As part of our prior study of RDis, we obtained two striking results. First, we identified a narrow developmental window, from mid to mid-late L2, when the response of the PE to the loss of Yki changed (Neal et al., 2022). Second, we showed that Protein Phosphatase 2A (PP2A) holoenzymes containing the B′ regulatory subunit Widerborst (Wdb) function only in RDis, and not in PE fate (Neal et al., 2022). While the window of activity of the AJ-Jub-Yki axis is congruent with the RDis phenocritical period identified for loss of PP2A or Yki activity, this raises interesting questions about what drives the transition from control of fate to control of disc morphology. Furthermore, the identification of AJ-Jub as a regulatory hub of Yki activity in RDis raises the issue of its potential role in PE fate. Preliminary experiments using the early PE-specific driver c311-GAL4 suggest that AJs are not required for PE fate (not shown), but further investigation is warranted for this result to be definitive.
That Hpo-Yki signaling relies on distinct regulatory mechanisms to modulate pathway activity over the course of development, particularly when and where differential responses are expected, has been recently shown in a few other contexts. These include the control of cell proliferation by the AJ-Jub-Wts-Yki regulatory axis in different regions of the wing disc (Pan et al., 2018), and the expression of Rhodopsin 5 in a subtype of the R8 photoreceptor which requires Yki but not Jub function (Pojer et al., 2021). Selective utilization of regulatory modules has also been observed in mammalian cell culture, where Ajuba proteins are necessary to regulate proliferation in some contexts, but not in others (Ibar et al., 2018; Jagannathan et al., 2016).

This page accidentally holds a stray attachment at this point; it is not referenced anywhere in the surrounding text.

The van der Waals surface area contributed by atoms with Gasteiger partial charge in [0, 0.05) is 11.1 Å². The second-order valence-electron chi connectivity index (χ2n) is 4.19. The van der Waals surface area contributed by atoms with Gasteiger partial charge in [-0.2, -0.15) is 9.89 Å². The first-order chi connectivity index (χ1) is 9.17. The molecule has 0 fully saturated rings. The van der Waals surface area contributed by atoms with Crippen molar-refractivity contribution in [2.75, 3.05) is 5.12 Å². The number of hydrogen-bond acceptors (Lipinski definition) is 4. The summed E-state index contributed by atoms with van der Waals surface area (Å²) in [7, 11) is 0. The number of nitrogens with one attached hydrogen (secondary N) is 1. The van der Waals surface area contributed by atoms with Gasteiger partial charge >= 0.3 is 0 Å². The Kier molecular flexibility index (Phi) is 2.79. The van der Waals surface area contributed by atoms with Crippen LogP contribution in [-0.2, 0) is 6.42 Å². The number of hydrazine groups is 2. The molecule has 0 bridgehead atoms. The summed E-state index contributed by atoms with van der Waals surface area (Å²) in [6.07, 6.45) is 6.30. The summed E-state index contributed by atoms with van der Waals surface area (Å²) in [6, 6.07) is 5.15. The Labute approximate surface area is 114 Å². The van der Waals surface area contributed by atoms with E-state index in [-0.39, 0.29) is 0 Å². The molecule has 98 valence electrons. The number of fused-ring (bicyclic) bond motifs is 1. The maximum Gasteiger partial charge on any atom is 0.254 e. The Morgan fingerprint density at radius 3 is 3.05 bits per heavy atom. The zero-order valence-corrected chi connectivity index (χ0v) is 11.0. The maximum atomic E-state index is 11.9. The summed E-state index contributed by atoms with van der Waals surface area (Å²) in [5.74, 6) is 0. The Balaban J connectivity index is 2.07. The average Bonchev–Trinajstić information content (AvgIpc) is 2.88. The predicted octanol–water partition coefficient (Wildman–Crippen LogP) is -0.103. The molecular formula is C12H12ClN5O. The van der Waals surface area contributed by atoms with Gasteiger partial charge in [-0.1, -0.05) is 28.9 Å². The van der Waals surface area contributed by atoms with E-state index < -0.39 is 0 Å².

There are undoubtedly many more context-specific regulators of Yki activity that remain to be discovered. Having defined two phenocritical periods for Yki activity in the PE during eye disc development, we believe the PE fate and RDis paradigms can be exploited to understand how pathway output is switched and to identify molecular regulators associated with this process.
RDis and epithelial-ECM interactions
We also investigated the cellular mechanism that causes RDis, showing that PE cell number is not a determining factor; in fact, cell proliferation and cell death, which are known to be regulated by Yki, are largely unaffected in the eye disc prior to and during the onset of RDis (Fig. 5). Nor do we believe that RDis reflects the re-specification of a boundary, as has been observed in the wing disc when overexpression of constitutively active Yki, but not wt Yki, result in evidence of de novo anterior-posterior compartments boundary formation (Bairzin et al., 2020). Specifically, our experiments with PE-expressed Collagen IV-GFP clearly show that the PE-retinal transition is at the correct site along the posterior margin of odd-Gal4 UAS-armRNAi eye disc for the first ∼14 h of neurogenesis. Only after this point does it shift anteriorly over the Collagen IV-GFP marked ECM, as the posterior retinal epithelium slides around the posterior fold and onto the PE plane of the disc (Fig. 6A-B′). Thus, we conclude that RDis results from a failure to maintain proper disc morphology rather than aberrant specification of the PE-retina margin.
What then are the tissue-level mechanism(s) by which RDis manifests? Since the L3 eye disc is a rapidly growing tissue, the failure of the PE to remain anchored could result in the retinal domain pushing on the PE tissue and compressing it. Alternatively, the loss of attachment of the PE to its basement membrane could result in a failure to mitigate PE cell contractility and cause the PE to exercise a pulling force on the developing retina. We favor the latter hypothesis, based on the evidence presented in Fig. 6, and summarized below. First, we showed that loss of the βPS-integrin Mys from the PE is sufficient to cause RDis, while restoring βPS-integrin expression in Arm-deficient PE is sufficient to partially suppress the RDis phenotype in that context. Thus, βPS-integrin functions in the control of eye disc morphology, but this does not refute either the “push” or “pull” models. Second, we showed that knocking down Dys, the critical DGC component that connects Dg to the cytoskeleton, reduces the penetrance of RDis in Arm knockdown discs. Reasoning that this reflected the dispersion of tension, we proceeded to knockdown Rok and thereby achieved complete suppression of the RDis phenotype. These results favor the “pull” hypothesis, whereby contractility in the PE leads to RDis.